Dutch football magazine publisher Voetbal International kicked off its first ad-blocking campaign six weeks ago and will use the results to inform changes to its subscription model.
The publisher is seeing roughly 20 percent of its desktop traffic affected by visitors with ad blockers enabled. It had 554,000 monthly visitors on desktop in December 2015, according to comScore, and the publisher claims between 30 million and 40 million monthly pageviews, across mobile and desktop.
Voetbal International currently gets the bulk of its revenue from advertising and sponsorships, with subscriptions accounting for just 5 percent. Even with ad blocking on the rise, the publisher still pulls in a decent revenue, but its model is dependent on advertising, so it wants to bump up subscriptions.
The information it’s gathering from the ad-blocking campaign will help it determine what its new subscription-pricing structure will look like, according to the publisher’s yield and ad tech manager Jeremy Noya.
The publisher started serving ads with the kind of message that has become common practice among publishers addressing ad blocking: telling them how advertising funds its journalism, noting that it doesn’t run unpopular “interruptive” ad formats on its own site, and asking them politely to whitelist them. The message links through to another page which gives a more detailed description about its advertising strategy and showing them how they can whitelist the publisher.
Interest in the initial message has been high. In fact, the click-through rates have been higher than the majority of its actual ad campaigns, said Noya.
However, the actual number of people whitelisting the site as a result of the message has been disappointingly low: 1 percent. “I’d hoped it would be a lot more, though it’s higher than conversion rates some advertisers see from some of their campaigns they run on the site, and which they would be content with,” he added.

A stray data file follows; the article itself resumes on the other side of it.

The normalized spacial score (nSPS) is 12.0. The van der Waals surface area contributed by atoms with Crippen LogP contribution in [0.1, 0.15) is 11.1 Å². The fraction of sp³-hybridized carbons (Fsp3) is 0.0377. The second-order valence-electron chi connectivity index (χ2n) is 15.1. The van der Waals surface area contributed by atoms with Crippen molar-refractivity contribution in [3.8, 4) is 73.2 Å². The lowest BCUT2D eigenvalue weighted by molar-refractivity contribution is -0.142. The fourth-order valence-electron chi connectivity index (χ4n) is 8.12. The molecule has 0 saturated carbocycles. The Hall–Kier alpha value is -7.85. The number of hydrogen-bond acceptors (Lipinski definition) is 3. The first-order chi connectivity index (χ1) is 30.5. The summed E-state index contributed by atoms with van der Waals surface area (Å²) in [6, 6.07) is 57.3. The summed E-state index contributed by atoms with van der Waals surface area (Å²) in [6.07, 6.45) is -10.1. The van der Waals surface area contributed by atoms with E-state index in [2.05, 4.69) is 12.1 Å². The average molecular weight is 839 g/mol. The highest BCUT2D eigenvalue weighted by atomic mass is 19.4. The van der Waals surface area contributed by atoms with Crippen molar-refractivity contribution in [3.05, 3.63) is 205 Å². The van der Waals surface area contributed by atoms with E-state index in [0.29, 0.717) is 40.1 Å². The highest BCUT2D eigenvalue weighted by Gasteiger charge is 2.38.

The message directs people to a page where they’re asked why they’re blocking ads and whether they would be willing to pay a small amount per article instead of viewing an ad. So far 500 responses have been gathered, but it wants more and so will continue the campaign for another few months. The ad-blocking forum has so far attracted 1,000 unique visitors.
Once it has finished gathering information from ad-blocker users at the end of the campaign, it will use the feedback to gauge if its attempt to educate ad-blocker users on why they need to disable their blockers on its site has made a difference and if they’re willing to pay a small fee to access content without the ads. A current subscription is only €5 ($5.60) a month for access to both online and the print article. The publisher is weighing a number of options including reducing the price or introducing a lot more video content and additional articles sole for subscribers.
More publishers are starting to use micropayments as an option for ad-blocker users — offering to unblock content if people pay a small amount to view an article. GQ is doing this, and Newsweek is currently picking a vendor that can help it do the same.
Yet Voetbal would prefer to reform its subscriptions in lieu of introducing pay-per-article options. It already makes all its articles available on micropayment platform Blendle but hasn’t found this to make a huge difference to the bottom line.
“We’d rather go for one proposition rather than break it out into multiple options. We may lower the subscription price or provide more original content for our subscribers like video. Micropayments would work if a bunch of other good publishers also did it, but on our own, it wouldn’t work.”
Last December, 37 percent of Internet users across 34 countries in Europe had used ad-blocking software. In the U.K., the figure was 38 percent, while in the Netherlands it was 27 percent, according to GlobalWebIndex. As approaches to ad blocking go,Voetbal’s falls on the soft side. Others that have taken a harder line and banning ad-blocker users outright include Forbes, GQ, Bild, and City AM. But Voetbal International isn’t a fan of the bad cop approach.
“Banning won’t solve anything, people will just get their news elsewhere,” said Noya. “We wanted to have a more clear view on what’s going on, and given ad blocking isn’t a problem we have caused ourselves, we wanted to get more insight into why people are using them to help us adjust our approach.”
Image: courtesy of Twoo.com
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